• Summary
  • Contents
  • Subject index

Any study of sport is incomplete without consideration of its social function and structures, its economic impacts both locally and globally, and its political dimension – particularly when used by nations for competitive gain. Sport Sociology provides a comprehensive overview for any student taking a course on the subject at college or university, including both established and emergent themes, from issues around power, diversity and consumerism through to newer topics such as the digital environment and climate change – both now covered in new individual chapters. Other chapters have been fully revised to include up-to-date literature and case studies, as well as new key terms and reflective tasks. A new ‘Key Thinker’ box feature included in each chapter introduces readers to an esteemed theorist relevant ...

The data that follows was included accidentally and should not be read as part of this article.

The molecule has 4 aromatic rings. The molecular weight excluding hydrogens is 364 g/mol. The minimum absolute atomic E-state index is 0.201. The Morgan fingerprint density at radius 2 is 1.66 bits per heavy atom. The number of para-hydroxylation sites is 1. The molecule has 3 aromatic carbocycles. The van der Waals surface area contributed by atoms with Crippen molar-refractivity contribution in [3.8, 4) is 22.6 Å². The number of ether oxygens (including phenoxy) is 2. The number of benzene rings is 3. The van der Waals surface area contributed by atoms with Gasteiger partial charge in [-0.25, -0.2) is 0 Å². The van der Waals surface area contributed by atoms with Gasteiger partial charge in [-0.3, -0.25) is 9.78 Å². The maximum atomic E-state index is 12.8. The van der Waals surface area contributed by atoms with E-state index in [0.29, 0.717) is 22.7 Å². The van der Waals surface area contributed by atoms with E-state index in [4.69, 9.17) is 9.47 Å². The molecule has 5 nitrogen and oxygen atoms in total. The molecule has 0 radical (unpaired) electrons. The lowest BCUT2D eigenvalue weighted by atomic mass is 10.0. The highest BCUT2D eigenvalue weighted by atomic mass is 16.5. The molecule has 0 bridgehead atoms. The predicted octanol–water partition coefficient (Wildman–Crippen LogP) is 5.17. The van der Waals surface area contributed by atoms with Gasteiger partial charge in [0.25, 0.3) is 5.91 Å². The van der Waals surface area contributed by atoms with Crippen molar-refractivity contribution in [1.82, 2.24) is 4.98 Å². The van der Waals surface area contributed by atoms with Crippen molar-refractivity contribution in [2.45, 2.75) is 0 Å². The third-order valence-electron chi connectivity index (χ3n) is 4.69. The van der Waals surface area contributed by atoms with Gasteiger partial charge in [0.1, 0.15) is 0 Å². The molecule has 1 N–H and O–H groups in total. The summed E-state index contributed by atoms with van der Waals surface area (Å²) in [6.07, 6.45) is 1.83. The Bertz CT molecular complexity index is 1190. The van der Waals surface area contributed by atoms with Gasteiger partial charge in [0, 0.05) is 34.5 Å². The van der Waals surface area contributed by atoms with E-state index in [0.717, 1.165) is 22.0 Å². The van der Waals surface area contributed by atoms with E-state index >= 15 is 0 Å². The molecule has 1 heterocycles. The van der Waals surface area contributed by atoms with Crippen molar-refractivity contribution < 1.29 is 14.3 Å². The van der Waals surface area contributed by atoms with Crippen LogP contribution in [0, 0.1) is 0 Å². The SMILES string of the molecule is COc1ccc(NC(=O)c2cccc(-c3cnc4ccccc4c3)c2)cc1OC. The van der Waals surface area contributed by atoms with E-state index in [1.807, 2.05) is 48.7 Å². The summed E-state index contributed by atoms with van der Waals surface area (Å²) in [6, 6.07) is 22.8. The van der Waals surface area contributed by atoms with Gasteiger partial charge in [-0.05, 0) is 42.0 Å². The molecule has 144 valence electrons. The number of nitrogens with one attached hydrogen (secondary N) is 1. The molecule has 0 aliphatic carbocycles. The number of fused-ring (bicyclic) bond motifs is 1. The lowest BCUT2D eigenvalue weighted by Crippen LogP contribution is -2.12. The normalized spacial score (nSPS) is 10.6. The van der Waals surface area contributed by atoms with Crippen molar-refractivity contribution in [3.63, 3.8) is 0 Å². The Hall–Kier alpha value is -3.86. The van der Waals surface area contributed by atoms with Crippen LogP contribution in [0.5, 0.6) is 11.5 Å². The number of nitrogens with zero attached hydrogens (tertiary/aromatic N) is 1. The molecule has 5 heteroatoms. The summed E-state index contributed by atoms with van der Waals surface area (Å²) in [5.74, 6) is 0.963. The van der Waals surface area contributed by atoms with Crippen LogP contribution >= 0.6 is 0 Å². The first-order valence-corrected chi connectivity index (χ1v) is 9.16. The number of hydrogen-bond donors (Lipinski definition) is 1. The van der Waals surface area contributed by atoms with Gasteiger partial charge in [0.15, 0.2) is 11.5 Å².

Introduction to Sport Sociology
Introduction to Sport Sociology
1.1 Introduction

From its fairly humble beginnings as a number of fairly localised village games, sport has grown in less than two centuries into a worldwide phenomenon. As well as being one of the world’s biggest industries, with an estimated global value that has grown over the last decade alone from an estimated $100 billion in 2006 to $145 billion in 2015, sport is now an expected social and cultural element of all societies. Indeed, it could be argued that, today, for a country to be acknowledged as a nation, there are really only two criteria: (1) being formally recognised by the United Nations (UN) and (2) being accepted as a nation by the International Olympic Committee (IOC) ...

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